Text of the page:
The Hog Island Boa: squeezed to the brink of extinction
Timely intervention and subsequent protection of the population looks likely to have saved the Hog Island Boa from the brink of extinction. It became highly threatened from over-collection in the 1980s, but as a result of implementing a conservation management plan for the Honduran islands where it is found, the population has significantly increased.
Collection of reptiles from the wild for sale into the live animal pet trade has seen a rapid expansion in recent decades. The impact of this trade on wild reptile populations is dependent on the intensity of collection, as well as the life history and geographic range of the species.
Certain species appear to be fairly resilient to even very high levels of harvesting, whereas others have shown dramatic and rapid population declines due to intensive harvesting practices.
Genetic analysis also suggests that the populations have not suffered substantial loss of genetic variation as a result of the population bottleneckThe ‘Hog Island Boa’ is a dwarf form of Boa constrictor known only from the two small islands (Cayo Mayor and Cayo Menor) in the Cayos Cochinos archipelago, Honduras. Widely prized within the pet trade for its small size and attractive colouration, the Hog Island Boa became severely threatened from over-collection for the pet trade during the 1980s.
In less than 10 years, collectors had reportedly removed all adult boas from the islands and it was feared that the Hog Island Boa had been extirpated from the wild. Fortunately, increased protection of the islands, following the creation of the Cayos Cochinos Marine Protected Area (CCMPA) in 1993, significantly reduced the numbers of boas being collected illegally from the area.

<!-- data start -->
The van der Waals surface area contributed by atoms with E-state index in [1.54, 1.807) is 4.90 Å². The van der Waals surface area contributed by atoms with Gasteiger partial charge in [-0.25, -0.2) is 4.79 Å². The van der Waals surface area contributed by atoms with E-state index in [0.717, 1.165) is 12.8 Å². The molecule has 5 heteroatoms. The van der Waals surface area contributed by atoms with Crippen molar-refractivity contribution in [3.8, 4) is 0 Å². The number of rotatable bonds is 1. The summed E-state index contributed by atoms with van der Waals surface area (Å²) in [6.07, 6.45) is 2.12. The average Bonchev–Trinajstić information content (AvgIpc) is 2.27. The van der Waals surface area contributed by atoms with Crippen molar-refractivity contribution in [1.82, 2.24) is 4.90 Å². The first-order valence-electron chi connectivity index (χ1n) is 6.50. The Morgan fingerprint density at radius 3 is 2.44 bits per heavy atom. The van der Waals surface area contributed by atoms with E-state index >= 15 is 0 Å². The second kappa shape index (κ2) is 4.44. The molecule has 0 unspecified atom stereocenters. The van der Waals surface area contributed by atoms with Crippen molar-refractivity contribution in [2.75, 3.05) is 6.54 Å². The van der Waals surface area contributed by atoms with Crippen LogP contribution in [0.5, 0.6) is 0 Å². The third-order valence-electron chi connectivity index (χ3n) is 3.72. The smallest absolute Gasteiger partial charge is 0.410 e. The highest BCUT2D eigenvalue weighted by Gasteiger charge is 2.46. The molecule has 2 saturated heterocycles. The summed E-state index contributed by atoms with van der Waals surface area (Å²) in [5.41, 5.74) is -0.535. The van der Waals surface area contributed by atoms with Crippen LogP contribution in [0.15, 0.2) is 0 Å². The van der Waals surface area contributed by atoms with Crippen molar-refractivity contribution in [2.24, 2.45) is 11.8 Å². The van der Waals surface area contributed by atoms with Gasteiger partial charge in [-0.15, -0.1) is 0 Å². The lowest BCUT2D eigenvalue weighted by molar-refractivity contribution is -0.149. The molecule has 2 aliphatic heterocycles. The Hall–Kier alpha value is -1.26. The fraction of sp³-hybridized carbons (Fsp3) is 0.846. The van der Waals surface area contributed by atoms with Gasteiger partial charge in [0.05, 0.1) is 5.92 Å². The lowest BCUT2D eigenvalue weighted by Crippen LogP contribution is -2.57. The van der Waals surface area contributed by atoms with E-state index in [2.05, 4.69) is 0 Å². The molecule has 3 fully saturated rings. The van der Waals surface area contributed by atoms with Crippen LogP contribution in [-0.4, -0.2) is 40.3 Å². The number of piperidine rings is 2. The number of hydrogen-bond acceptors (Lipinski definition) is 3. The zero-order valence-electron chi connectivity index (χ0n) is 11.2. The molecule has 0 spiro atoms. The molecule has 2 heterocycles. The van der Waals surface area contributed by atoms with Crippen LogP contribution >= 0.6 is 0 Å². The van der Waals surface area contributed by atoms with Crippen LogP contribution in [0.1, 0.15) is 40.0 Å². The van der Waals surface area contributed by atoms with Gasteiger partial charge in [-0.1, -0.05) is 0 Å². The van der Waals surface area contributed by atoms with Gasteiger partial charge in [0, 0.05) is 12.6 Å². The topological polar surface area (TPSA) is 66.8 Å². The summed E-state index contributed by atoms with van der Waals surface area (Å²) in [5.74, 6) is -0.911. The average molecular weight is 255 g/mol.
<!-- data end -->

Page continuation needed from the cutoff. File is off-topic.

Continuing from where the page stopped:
In 2004, Operation Wallacea initiated an investigation into the effectiveness of current conservation management practices and the recovery of the population. The results of this study suggest that the population has recovered significantly since the creation of the CCMPA with population estimates for Cayo Menor (the most intensively studied population) in the region of 700 adults.
Genetic analysis, using microsatellite loci, also suggests that the populations have not suffered substantial loss of genetic variation as a result of the population bottleneck.
It appears that timely intervention and subsequent protection of the population has likely saved the Hog Island Boa from the brink of extinction. However, if the long-term persistence of this unique island boa is to be assured, increased efforts will be needed to provide local stakeholders with better incentives for protecting these snakes in the future.